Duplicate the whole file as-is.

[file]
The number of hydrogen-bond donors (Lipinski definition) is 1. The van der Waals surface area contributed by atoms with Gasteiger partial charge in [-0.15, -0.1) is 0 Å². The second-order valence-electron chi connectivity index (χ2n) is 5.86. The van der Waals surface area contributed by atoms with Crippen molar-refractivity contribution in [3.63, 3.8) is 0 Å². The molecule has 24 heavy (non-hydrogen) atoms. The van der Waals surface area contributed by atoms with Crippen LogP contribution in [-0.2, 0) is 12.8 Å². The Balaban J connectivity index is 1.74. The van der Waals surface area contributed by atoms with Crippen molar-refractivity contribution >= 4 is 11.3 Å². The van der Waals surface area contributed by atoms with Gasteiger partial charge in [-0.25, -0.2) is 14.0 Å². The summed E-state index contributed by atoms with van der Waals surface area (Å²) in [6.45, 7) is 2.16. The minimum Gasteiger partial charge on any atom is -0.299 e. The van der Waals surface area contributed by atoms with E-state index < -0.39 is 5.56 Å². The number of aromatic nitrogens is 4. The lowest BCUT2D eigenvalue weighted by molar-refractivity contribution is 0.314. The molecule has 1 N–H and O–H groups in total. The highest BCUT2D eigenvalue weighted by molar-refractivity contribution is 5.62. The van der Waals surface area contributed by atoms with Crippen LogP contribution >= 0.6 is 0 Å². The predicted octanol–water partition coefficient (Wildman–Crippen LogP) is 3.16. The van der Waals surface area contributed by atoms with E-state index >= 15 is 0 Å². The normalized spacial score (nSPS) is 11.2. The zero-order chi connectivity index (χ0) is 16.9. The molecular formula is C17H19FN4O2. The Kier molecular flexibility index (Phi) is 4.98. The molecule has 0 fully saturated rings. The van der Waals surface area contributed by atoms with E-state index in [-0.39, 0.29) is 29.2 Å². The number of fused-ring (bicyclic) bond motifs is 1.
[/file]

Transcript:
The number of hydrogen-bond donors (Lipinski definition) is 1. The van der Waals surface area contributed by atoms with Gasteiger partial charge in [-0.15, -0.1) is 0 Å². The second-order valence-electron chi connectivity index (χ2n) is 5.86. The van der Waals surface area contributed by atoms with Crippen molar-refractivity contribution in [3.63, 3.8) is 0 Å². The molecule has 24 heavy (non-hydrogen) atoms. The van der Waals surface area contributed by atoms with Crippen LogP contribution in [-0.2, 0) is 12.8 Å². The Balaban J connectivity index is 1.74. The van der Waals surface area contributed by atoms with Crippen molar-refractivity contribution >= 4 is 11.3 Å². The van der Waals surface area contributed by atoms with Gasteiger partial charge in [-0.25, -0.2) is 14.0 Å². The summed E-state index contributed by atoms with van der Waals surface area (Å²) in [6.45, 7) is 2.16. The minimum Gasteiger partial charge on any atom is -0.299 e. The van der Waals surface area contributed by atoms with E-state index < -0.39 is 5.56 Å². The number of aromatic nitrogens is 4. The lowest BCUT2D eigenvalue weighted by molar-refractivity contribution is 0.314. The molecule has 1 N–H and O–H groups in total. The highest BCUT2D eigenvalue weighted by molar-refractivity contribution is 5.62. The van der Waals surface area contributed by atoms with Crippen LogP contribution >= 0.6 is 0 Å². The predicted octanol–water partition coefficient (Wildman–Crippen LogP) is 3.16. The van der Waals surface area contributed by atoms with E-state index >= 15 is 0 Å². The normalized spacial score (nSPS) is 11.2. The zero-order chi connectivity index (χ0) is 16.9. The molecular formula is C17H19FN4O2. The Kier molecular flexibility index (Phi) is 4.98. The molecule has 0 fully saturated rings. The van der Waals surface area contributed by atoms with E-state index in [-0.39, 0.29) is 29.2 Å². The number of fused-ring (bicyclic) bond motifs is 1.